Mr. Disraeli seems to have been much irritated by the
deputa- diaries," and regretted that persons of that kind " should have come forward to pay their homage to one who, wherever he may sit, must always be the pride and ornament of this House," quoting,
" Who but must laugh if such a man there be, Who would not weep if Atticus were he?"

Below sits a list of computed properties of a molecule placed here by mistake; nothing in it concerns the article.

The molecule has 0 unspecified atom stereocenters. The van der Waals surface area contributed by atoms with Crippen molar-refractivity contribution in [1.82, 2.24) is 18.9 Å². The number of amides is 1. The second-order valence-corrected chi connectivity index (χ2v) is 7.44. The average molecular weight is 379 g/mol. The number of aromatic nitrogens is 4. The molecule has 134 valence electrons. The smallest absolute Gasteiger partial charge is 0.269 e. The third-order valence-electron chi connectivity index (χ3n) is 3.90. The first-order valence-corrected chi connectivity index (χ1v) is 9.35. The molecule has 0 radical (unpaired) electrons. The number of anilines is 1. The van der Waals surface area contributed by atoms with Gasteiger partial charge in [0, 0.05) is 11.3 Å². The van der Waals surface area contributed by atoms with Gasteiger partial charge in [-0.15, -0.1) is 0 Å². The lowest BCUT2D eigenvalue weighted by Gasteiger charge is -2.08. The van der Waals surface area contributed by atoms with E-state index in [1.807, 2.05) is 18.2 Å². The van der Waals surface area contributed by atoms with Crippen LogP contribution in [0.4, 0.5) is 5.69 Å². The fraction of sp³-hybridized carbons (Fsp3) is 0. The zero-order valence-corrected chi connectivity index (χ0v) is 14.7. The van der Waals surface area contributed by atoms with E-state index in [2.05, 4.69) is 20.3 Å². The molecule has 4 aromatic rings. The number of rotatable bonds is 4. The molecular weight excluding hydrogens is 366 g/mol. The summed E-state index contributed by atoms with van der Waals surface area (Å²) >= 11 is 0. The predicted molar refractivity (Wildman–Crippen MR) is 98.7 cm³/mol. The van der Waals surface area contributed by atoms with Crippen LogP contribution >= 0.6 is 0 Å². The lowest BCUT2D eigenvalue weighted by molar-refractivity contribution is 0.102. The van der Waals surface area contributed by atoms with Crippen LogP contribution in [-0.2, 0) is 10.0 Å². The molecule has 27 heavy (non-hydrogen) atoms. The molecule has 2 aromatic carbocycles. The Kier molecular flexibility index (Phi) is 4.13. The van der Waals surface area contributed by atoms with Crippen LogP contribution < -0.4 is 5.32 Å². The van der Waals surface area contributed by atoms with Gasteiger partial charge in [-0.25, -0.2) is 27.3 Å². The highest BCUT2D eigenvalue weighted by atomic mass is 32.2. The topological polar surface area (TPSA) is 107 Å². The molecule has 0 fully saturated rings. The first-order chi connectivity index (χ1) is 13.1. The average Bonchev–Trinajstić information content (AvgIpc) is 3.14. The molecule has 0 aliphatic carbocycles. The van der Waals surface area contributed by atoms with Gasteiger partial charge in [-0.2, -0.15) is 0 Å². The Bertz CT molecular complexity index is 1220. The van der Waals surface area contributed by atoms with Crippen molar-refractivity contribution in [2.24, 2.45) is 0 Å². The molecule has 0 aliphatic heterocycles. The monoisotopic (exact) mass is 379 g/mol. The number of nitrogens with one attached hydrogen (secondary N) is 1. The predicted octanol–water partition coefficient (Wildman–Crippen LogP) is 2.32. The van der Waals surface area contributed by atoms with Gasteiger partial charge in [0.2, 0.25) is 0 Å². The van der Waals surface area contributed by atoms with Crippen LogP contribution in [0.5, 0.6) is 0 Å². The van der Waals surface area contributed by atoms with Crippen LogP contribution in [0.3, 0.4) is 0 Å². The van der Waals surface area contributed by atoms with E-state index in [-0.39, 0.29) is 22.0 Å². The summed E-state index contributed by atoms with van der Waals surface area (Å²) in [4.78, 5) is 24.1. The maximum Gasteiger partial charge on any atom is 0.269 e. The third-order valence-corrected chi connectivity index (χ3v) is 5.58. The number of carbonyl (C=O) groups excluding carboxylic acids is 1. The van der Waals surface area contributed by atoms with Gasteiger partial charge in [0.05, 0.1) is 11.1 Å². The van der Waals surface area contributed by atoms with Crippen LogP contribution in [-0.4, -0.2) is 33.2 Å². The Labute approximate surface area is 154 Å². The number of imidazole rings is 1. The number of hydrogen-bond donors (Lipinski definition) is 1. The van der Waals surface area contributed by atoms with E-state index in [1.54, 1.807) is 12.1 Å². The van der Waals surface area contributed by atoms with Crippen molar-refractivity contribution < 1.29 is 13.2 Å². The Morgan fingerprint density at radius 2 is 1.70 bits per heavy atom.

Mr. Disraeli then went on to complain of the extremely intolerant character of the discussions on Reform, saying, " Everybody who does not agree with somebody else is looked upon as a fool, or as being mainly influenced by a total want of principle in the con- duct of public affairs." Considering that he himself has accused Mr. Gladstone of the inquisitorial character of Torquemada and the Jesuitical character of Loyola, and those who support him of " stale sedition " and " absolute incendiarism," the complaint of intolerance seems a little out of place in his mouth. The only difference between him and his antagonist is, that he carefully poisons his darts, while Mr. Gladstone's arrows are the fair weapons -of intellectual controversy.